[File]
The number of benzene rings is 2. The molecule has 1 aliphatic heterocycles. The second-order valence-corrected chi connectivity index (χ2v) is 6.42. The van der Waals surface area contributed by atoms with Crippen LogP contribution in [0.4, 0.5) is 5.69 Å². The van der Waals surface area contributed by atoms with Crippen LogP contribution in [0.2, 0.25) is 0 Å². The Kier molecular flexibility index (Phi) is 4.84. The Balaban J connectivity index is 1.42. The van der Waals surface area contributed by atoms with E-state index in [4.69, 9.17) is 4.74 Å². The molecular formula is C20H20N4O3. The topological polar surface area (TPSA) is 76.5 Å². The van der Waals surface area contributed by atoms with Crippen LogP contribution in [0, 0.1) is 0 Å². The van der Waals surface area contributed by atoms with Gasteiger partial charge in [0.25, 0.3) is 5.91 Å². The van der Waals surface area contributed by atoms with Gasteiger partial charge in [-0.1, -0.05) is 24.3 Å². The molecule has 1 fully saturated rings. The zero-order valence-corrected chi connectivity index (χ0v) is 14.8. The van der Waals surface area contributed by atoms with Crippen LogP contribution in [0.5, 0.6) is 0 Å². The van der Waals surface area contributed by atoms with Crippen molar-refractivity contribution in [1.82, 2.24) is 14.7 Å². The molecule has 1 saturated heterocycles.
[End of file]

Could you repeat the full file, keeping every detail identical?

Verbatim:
The number of benzene rings is 2. The molecule has 1 aliphatic heterocycles. The second-order valence-corrected chi connectivity index (χ2v) is 6.42. The van der Waals surface area contributed by atoms with Crippen LogP contribution in [0.4, 0.5) is 5.69 Å². The van der Waals surface area contributed by atoms with Crippen LogP contribution in [0.2, 0.25) is 0 Å². The Kier molecular flexibility index (Phi) is 4.84. The Balaban J connectivity index is 1.42. The van der Waals surface area contributed by atoms with E-state index in [4.69, 9.17) is 4.74 Å². The molecular formula is C20H20N4O3. The topological polar surface area (TPSA) is 76.5 Å². The van der Waals surface area contributed by atoms with Crippen LogP contribution in [0, 0.1) is 0 Å². The van der Waals surface area contributed by atoms with Gasteiger partial charge in [0.25, 0.3) is 5.91 Å². The van der Waals surface area contributed by atoms with Gasteiger partial charge in [-0.1, -0.05) is 24.3 Å². The molecule has 1 fully saturated rings. The zero-order valence-corrected chi connectivity index (χ0v) is 14.8. The van der Waals surface area contributed by atoms with Crippen LogP contribution in [0.5, 0.6) is 0 Å². The van der Waals surface area contributed by atoms with Crippen molar-refractivity contribution in [1.82, 2.24) is 14.7 Å². The molecule has 1 saturated heterocycles.